File:MODIS NDVI Temporal Profile Conifer.jpg

NDVI temporal profile for a typical patch of coniferous forest over a period of six years. This temporal profile depicts the growing season every year as well as changes in this profile from year to year due to climatic and other constraints. Data and graph are based on the MODIS sensor standard public vegetation index product [1]. Data archived at the ORNL DAAC [2], courtesy of Dr. Robert Cook [3].

The evolution of the vegetation index through time, depicted by the graph above, exhibits a strong correlation with the typical green vegetation growth stages (emergence, vigor/growth, maturity, and harvest/senescence). These temporal curves are analyzed to extract useful parameters about the vegetation growing season (start of season, end of season, length of growing season, etc.). Other growing season parameters could potentially be extracted, and global maps of any of these growing season parameters could then be constructed and used in all sorts of climatic change studies.

A noteworthy example of the use of remote sensing based phenology is the work of Ranga Myneni [13] from Boston University. This work[8] [14] showed an apparent increase in vegetation productivity that most likely resulted from the increase in temperature and lengthening of the growing season in the boreal forest [15]. Another example based on the MODIS enhanced vegetation index (EVI) reported by Alfredo Huete [16] at the University of Arizona and colleagues showed that the Amazon Rainforest, as opposed to the long held view of a monotonous growing season or growth only during the wet rainy season, does in fact exhibit growth spurts during the dry season.[9][17],[18].

However, these phenological parameters are only an approximation of the true biological growth stages. This is mainly due to the limitation of current space based remote sensing, especially the spatial resolution, and the nature of vegetation index. A pixel in an image does not contain a pure target (like a tree, a shrub, etc.) but contains a mixture of whatever intersected the sensor's field of view.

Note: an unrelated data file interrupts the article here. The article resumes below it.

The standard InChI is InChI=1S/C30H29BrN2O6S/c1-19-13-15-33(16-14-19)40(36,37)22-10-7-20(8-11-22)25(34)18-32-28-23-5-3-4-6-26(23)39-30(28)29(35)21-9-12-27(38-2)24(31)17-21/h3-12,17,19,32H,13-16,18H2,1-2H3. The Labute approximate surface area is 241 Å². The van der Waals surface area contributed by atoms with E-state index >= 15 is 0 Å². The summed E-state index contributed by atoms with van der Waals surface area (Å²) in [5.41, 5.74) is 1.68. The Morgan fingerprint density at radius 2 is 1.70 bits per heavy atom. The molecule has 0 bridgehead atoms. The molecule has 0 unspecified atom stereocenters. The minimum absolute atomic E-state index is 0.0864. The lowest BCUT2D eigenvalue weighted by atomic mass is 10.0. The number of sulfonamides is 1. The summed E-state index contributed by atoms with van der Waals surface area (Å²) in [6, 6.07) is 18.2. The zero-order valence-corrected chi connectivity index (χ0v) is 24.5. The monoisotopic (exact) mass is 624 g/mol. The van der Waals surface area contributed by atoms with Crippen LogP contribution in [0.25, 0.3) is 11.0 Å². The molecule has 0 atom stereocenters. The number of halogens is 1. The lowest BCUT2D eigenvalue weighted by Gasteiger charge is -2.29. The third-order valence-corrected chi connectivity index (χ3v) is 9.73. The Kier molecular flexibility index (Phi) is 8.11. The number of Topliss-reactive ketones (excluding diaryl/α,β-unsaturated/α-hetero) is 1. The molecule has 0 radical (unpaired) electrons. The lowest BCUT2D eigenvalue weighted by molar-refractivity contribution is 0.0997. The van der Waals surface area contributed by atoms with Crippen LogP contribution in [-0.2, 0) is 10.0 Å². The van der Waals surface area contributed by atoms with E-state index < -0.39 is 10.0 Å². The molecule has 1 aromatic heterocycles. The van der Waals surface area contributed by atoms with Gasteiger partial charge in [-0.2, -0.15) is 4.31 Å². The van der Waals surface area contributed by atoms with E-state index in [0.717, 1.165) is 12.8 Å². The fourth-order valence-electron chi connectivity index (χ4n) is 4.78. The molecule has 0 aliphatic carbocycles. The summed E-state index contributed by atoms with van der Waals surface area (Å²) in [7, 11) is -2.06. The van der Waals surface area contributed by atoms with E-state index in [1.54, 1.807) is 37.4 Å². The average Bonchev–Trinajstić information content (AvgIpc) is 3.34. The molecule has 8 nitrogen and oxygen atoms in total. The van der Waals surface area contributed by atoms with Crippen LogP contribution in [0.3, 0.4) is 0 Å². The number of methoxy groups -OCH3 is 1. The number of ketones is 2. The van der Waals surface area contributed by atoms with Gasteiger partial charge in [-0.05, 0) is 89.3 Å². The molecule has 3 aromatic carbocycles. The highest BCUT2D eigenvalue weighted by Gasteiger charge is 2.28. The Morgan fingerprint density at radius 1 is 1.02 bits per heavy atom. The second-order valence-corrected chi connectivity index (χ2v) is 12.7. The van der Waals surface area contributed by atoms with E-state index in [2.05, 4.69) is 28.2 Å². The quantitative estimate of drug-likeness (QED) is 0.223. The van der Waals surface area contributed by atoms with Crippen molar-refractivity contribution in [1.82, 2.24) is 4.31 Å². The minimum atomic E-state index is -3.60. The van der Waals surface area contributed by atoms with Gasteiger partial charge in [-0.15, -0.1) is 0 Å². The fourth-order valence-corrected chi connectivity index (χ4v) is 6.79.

See also


  • Clark, M. & Thompson, R. (2004) Botanical records reveal changing seasons in a warmer world. Australian Science, Oct 2004, 37-39.
  1. Mier, Nicole. "Grape Harvest Records as a Proxy for Swiss April to August Temperature Reconstructions". University of Bern. Retrieved on 2007-12-25.
  2. Menzel, A., Sparks, T.H.; Estrella, N.; Koch, E.; Aasa, A.; Ahas, R.; Alm-kübler, K.; Bissolli, P.; Braslavská, O.; Briede, A.; Others, (2006). European phenological response to climate change matches the warming pattern. Global Change Biology 12 (10): 1969–1976.
  3. White, G (1789) The Natural History and Antiquities of Selborne
  4. Sparks, T.H. & Carey, P.D. (1995) The responses of species to climate over two centuries: an analysis of the Marsham phenological record, 1736-1947. Journal of Ecology 83, 321-329
  5. Jeffree, E.P. (1960) Some long-term means from the Phenological reports (1891-1948) of the Royal Meteorological Society. Quarterly Journal of the Royal Meteorological Society 86, 95-103
  6. Sparks T.H., Jeffree E.P., Jeffree C.E. (2000) An examination of the relationship between flowering times and temperature at the national scale using long-term phenological records from the UK. International Journal of Biometeorology 44, 82-87
  7. Fitter, A.H. & Fitter R.S.R. (2002) Rapid changes in flowering time in British plants. Science 296, 1689-1691
  8. Myneni RB, CD Keeling, CJ Tucker, G Asrar, RR Nemani (1997) Increased plant growth in the northern high latitudes from 1981 to 1991, Nature 386, 698
  9. Huete AR, K Didan, YE Shimabukuro, P Ratana, SR Saleska, LR Hutyra, W Yang, RR Nemani, R Myneni (2006) Amazon rainforests green-up with sunlight in dry season Geophysical Research Letters 33, L06405, doi:10.1029/2005GL025583